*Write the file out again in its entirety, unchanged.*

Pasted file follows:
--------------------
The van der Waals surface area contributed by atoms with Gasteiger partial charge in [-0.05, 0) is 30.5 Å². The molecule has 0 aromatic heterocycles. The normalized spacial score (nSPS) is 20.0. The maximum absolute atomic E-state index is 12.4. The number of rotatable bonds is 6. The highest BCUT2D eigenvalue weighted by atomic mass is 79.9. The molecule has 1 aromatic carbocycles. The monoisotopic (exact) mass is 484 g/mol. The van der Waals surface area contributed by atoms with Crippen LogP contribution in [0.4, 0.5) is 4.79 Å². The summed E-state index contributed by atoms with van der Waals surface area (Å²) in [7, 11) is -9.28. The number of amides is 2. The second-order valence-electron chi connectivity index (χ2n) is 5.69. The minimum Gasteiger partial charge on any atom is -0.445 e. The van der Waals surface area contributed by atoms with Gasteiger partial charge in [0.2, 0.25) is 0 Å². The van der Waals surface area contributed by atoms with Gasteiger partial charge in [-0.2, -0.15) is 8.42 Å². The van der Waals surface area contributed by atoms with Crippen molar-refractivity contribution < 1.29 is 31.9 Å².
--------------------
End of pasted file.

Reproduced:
The van der Waals surface area contributed by atoms with Gasteiger partial charge in [-0.05, 0) is 30.5 Å². The molecule has 0 aromatic heterocycles. The normalized spacial score (nSPS) is 20.0. The maximum absolute atomic E-state index is 12.4. The number of rotatable bonds is 6. The highest BCUT2D eigenvalue weighted by atomic mass is 79.9. The molecule has 1 aromatic carbocycles. The monoisotopic (exact) mass is 484 g/mol. The van der Waals surface area contributed by atoms with Crippen LogP contribution in [0.4, 0.5) is 4.79 Å². The summed E-state index contributed by atoms with van der Waals surface area (Å²) in [7, 11) is -9.28. The number of amides is 2. The second-order valence-electron chi connectivity index (χ2n) is 5.69. The minimum Gasteiger partial charge on any atom is -0.445 e. The van der Waals surface area contributed by atoms with Gasteiger partial charge in [0.2, 0.25) is 0 Å². The van der Waals surface area contributed by atoms with Gasteiger partial charge in [-0.2, -0.15) is 8.42 Å². The van der Waals surface area contributed by atoms with Crippen molar-refractivity contribution < 1.29 is 31.9 Å².